Training through LVC could be a game-changer for military readiness. We have identified four mechanisms via which LVC may improve military readiness: realism in training, superior knowledge transfer, recruitment, and numerically improved options for joint and coalition training. There is also the added benefit of significant cost savings. Moreover, in the midst of the defense transition from Ash Carter to James Mattis, LVC may provide some semblance of continuity between Carter’s emphasis on innovation and technology, embodied by the much touted third offset strategy, and Mattis’ prioritization of force readiness.
Just one week into the new administration, President Trump issued the “Presidential Memorandum on Rebuilding the U.S. Armed Forces,” which called on Secretary Mattis to conduct a 30-day Readiness Review of the armed forces. Four days later, Mattis released his implementation guidance, outlining his three priority areas moving forward: improving warfighter readiness, achieving program balance by addressing shortfalls, and building a larger, more capable joint force. Mattis’ plan addresses urgent warfighting readiness deficiencies in the fight against the Islamic State of Iraq and the Levant (ISIL), all while preparing to fight and win in future high-end conflicts against great power competitors, such as Russia and China.
Achieving Realism in Training
A common mantra within the U.S. armed forces and other militaries has been to “train as you fight.” However, the dogfights and close- to medium-range encounters that characterized much of air warfare in the 20th century have given way to the more deeply contested and long-range combat environments of the 21st. While the end result — realism in training — remains the same, the means to achieve that goal are different.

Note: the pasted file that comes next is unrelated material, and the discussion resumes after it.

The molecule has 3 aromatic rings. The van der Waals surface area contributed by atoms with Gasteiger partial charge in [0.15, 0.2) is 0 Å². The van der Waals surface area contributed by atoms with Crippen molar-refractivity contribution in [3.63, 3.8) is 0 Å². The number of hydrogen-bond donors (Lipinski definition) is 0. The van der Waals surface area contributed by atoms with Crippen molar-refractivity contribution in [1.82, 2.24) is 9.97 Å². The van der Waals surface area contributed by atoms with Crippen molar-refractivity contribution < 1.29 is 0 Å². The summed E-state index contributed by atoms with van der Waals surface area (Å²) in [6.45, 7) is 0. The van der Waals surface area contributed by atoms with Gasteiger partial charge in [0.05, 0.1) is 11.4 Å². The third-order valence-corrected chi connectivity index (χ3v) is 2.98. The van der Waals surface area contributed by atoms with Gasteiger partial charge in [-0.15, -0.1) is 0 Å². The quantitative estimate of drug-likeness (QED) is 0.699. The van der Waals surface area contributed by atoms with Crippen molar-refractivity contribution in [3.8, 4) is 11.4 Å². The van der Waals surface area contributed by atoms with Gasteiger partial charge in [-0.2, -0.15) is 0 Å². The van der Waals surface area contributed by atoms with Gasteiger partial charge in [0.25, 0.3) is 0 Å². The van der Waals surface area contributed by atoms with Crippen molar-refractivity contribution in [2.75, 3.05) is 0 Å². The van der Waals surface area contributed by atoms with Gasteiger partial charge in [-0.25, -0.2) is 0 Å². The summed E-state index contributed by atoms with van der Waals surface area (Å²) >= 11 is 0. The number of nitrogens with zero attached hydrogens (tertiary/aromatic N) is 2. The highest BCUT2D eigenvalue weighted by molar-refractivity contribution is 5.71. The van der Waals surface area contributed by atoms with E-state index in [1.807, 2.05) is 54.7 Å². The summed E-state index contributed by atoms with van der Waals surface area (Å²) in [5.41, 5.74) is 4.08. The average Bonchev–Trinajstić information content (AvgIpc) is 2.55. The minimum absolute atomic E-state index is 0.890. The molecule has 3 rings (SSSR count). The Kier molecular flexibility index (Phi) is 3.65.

By combining live platforms with virtual simulation and constructive forces, the U.S. military can train for larger, more variegated operational scenarios. This could involve a wide range of factors, such as cyber-attacks, conflict in the electromagnetic spectrum, saturation attacks of precision guided munitions, and other elaborate cross-domain operations, to include anti-access/ area denial (A2/AD) environments. Testifying before the House Armed Services Committee in March 2014, then Air Force Deputy Assistant Secretary David Walker noted that “the training need for LVC is real … in particular realistic training for [A2/AD] environments is not available.” Furthermore, as squadrons of fifth generation fighters increasingly become operational, training requirements are changing. While live training ranges were becoming spatially too restricted for fourth generation fighter engagements, they are now unable to accommodate additional fifth generation requirements for a much wider formation spread. Additionally, the unique attributes of the fifth generation fighter — stealth, sensors, and supersonic guided missiles — precludes operators from testing the plane’s full capability in a live environment because of its destructive power and the risk of revealing the aircraft’s full potential. As Gen. Mike Hostage stated, “the place where I will be able to take the gloves off, the place where I can turn on all the bells and whistles and get full capability is going to be in the virtual constructive arena.”